“If our ancestors could see what we’ve done in this community, a poverty-stricken rural community, they would be so proud of the tribe and how far we’ve come,” said Bryan, who grew up so poor she could see the dirt beneath her house’s floor boards.
Female leadership has also increased within the tribe, she said.
“We want to lay the groundwork to inspire our daughters, our granddaughters, to do great things,” she said. “To lead by greatness, to lead with passion. Break those barriers, create your own path. … If someone tells you that you can’t, show them that you can.”
Starting a Business & Family
A child of the 1960s and ‘70s, Hodgson described how she started as a biochemistry graduate from Purdue University who gravitated to computer programming working in the video game business in the 1980s. Employed in a job she enjoyed, she would have happily continued that way indefinitely but life had other plans as her employer’s business went bankrupt.
Hodgson and her then-husband then took a risk that is often financially fatal. Using savings and credit cards, they started their own business. From a basement start-up in 1985, Incredible Technologies has become a prominent player in the amusement games and casino games industries (Golden Tee and Crazy Money Double Deluxe are examples).
“There were times when I was concurrently doing programming to meet deadlines, selling our services to keep (the business) alive and starting a family … That’s something a lot of women do, then and now,” Hodgson said.
She has always assumed the CEO mantle regardless of whether the company was headquartered in a basement or is the substantial business it is today. In the beginning, being a CEO “was about survival and not giving up,” she said, and now it means surrounding herself with good people and supporting them to do the job well.
Rising Through the Ranks in Indiana
Tait, the Indiana gaming regulator, said she joined the gaming commission 9½ years ago after law school because she was attracted by the concept of public service.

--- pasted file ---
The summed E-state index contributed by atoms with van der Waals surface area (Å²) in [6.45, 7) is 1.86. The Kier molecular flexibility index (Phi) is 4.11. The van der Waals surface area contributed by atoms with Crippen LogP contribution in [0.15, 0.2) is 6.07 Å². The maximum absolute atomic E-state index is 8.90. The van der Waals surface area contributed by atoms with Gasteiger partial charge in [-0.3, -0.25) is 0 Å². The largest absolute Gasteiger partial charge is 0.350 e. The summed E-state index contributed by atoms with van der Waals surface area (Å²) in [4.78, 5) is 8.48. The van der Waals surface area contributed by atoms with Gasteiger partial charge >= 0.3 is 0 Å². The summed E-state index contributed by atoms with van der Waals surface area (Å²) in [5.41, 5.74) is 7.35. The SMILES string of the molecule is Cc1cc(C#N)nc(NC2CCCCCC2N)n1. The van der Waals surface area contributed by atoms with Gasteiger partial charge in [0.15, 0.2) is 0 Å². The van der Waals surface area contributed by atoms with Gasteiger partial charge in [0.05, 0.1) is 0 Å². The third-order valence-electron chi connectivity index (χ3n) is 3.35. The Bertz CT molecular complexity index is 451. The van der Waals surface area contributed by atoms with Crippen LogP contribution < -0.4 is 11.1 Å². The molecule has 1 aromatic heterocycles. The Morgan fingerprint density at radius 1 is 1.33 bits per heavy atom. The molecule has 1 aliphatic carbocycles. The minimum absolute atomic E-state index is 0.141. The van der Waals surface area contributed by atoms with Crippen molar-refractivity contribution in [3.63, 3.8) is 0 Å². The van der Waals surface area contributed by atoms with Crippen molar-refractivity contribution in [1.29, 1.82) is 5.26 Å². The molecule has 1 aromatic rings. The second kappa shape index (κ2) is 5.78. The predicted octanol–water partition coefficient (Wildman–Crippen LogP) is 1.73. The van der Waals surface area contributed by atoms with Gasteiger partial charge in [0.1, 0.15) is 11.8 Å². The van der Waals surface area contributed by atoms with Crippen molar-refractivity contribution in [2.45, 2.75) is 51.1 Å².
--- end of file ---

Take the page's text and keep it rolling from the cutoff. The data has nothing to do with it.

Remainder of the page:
She rose through the ranks by taking on challenges others occasionally tried to discourage her from tackling.
Eight months pregnant with twins when the general counsel position came up at the gaming commission, she voiced her ambition for the job.
“People said, ‘You’re a first-time mom, do you really want to do this?’ ” she said. “And my response was ‘Of course I do, I can do both,’ so it was just having that confidence.”
When the executive director’s job opened in 2015, she decided to try for that despite being just 31 and without gaming industry experience. Even her father was dubious.
She recalled: “A lot of people didn’t think I was ready, including my father. He said, ‘Sarah — executive director — that’s a really big job.’ But I felt I could do it and I felt, ‘I’m going to give it a try.’ ”
Tait currently oversees about 200 employees, including two police divisions, regulating both casinos and sports wagering.
She credited the other women on the panel for their work over the decades which, she said, made her path possible.
“I am here,” Tait said, “because of their sacrifices … It is because of their hard work and their trailblazing that a young woman like me can be in a leadership position in the gaming industry.”